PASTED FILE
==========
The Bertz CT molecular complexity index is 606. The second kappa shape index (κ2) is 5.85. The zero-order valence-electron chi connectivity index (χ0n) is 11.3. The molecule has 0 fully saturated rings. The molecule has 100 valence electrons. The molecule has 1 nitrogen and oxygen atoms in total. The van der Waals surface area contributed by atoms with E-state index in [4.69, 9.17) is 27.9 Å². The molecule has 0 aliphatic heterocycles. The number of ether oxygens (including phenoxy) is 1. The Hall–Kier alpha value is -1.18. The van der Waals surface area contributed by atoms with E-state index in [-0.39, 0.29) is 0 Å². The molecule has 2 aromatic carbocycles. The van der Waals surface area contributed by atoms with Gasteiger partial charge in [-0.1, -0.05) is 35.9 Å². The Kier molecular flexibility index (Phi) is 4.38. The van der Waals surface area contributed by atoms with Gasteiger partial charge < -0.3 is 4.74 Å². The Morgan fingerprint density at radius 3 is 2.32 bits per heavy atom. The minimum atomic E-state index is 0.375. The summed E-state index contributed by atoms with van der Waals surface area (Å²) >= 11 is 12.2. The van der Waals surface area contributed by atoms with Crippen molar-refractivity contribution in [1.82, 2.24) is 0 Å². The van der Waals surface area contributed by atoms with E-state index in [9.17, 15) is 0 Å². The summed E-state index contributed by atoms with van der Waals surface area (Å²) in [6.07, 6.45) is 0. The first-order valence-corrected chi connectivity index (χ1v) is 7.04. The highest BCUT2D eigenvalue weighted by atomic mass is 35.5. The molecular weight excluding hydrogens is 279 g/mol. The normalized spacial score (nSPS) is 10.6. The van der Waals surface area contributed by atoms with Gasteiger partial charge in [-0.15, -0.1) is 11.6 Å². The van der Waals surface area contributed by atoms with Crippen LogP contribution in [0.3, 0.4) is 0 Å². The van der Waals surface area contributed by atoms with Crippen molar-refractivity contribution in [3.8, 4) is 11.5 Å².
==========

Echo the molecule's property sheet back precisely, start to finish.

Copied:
The Bertz CT molecular complexity index is 606. The second kappa shape index (κ2) is 5.85. The zero-order valence-electron chi connectivity index (χ0n) is 11.3. The molecule has 0 fully saturated rings. The molecule has 100 valence electrons. The molecule has 1 nitrogen and oxygen atoms in total. The van der Waals surface area contributed by atoms with E-state index in [4.69, 9.17) is 27.9 Å². The molecule has 0 aliphatic heterocycles. The number of ether oxygens (including phenoxy) is 1. The Hall–Kier alpha value is -1.18. The van der Waals surface area contributed by atoms with E-state index in [-0.39, 0.29) is 0 Å². The molecule has 2 aromatic carbocycles. The van der Waals surface area contributed by atoms with Gasteiger partial charge in [-0.1, -0.05) is 35.9 Å². The Kier molecular flexibility index (Phi) is 4.38. The van der Waals surface area contributed by atoms with Gasteiger partial charge < -0.3 is 4.74 Å². The Morgan fingerprint density at radius 3 is 2.32 bits per heavy atom. The minimum atomic E-state index is 0.375. The summed E-state index contributed by atoms with van der Waals surface area (Å²) >= 11 is 12.2. The van der Waals surface area contributed by atoms with Crippen molar-refractivity contribution in [1.82, 2.24) is 0 Å². The van der Waals surface area contributed by atoms with E-state index in [9.17, 15) is 0 Å². The summed E-state index contributed by atoms with van der Waals surface area (Å²) in [6.07, 6.45) is 0. The first-order valence-corrected chi connectivity index (χ1v) is 7.04. The highest BCUT2D eigenvalue weighted by atomic mass is 35.5. The molecular weight excluding hydrogens is 279 g/mol. The normalized spacial score (nSPS) is 10.6. The van der Waals surface area contributed by atoms with Gasteiger partial charge in [-0.15, -0.1) is 11.6 Å². The van der Waals surface area contributed by atoms with Crippen LogP contribution in [0.3, 0.4) is 0 Å². The van der Waals surface area contributed by atoms with Crippen molar-refractivity contribution in [3.8, 4) is 11.5 Å².